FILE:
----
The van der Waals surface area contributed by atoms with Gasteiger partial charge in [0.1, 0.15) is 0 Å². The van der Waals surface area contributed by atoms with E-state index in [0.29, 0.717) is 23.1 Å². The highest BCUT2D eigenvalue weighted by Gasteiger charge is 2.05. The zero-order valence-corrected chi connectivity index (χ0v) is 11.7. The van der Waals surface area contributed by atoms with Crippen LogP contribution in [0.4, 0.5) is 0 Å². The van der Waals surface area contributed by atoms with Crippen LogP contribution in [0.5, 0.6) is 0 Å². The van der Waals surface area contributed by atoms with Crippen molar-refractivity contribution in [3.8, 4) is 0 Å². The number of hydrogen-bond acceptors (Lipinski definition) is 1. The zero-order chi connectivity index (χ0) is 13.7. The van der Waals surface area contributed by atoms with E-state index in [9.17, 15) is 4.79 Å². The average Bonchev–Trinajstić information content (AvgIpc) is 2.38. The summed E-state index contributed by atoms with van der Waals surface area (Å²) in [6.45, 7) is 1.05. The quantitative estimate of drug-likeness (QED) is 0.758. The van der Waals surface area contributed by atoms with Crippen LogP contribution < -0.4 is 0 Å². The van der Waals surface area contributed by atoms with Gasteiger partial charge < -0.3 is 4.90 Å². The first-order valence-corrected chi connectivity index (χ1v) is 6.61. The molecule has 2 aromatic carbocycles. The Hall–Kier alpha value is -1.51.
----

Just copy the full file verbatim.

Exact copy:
The van der Waals surface area contributed by atoms with Gasteiger partial charge in [0.1, 0.15) is 0 Å². The van der Waals surface area contributed by atoms with E-state index in [0.29, 0.717) is 23.1 Å². The highest BCUT2D eigenvalue weighted by Gasteiger charge is 2.05. The zero-order valence-corrected chi connectivity index (χ0v) is 11.7. The van der Waals surface area contributed by atoms with Crippen LogP contribution in [0.4, 0.5) is 0 Å². The van der Waals surface area contributed by atoms with Crippen LogP contribution in [0.5, 0.6) is 0 Å². The van der Waals surface area contributed by atoms with Crippen molar-refractivity contribution in [3.8, 4) is 0 Å². The number of hydrogen-bond acceptors (Lipinski definition) is 1. The zero-order chi connectivity index (χ0) is 13.7. The van der Waals surface area contributed by atoms with E-state index in [9.17, 15) is 4.79 Å². The average Bonchev–Trinajstić information content (AvgIpc) is 2.38. The summed E-state index contributed by atoms with van der Waals surface area (Å²) in [6.45, 7) is 1.05. The quantitative estimate of drug-likeness (QED) is 0.758. The van der Waals surface area contributed by atoms with Crippen LogP contribution < -0.4 is 0 Å². The van der Waals surface area contributed by atoms with Gasteiger partial charge < -0.3 is 4.90 Å². The first-order valence-corrected chi connectivity index (χ1v) is 6.61. The molecule has 2 aromatic carbocycles. The Hall–Kier alpha value is -1.51.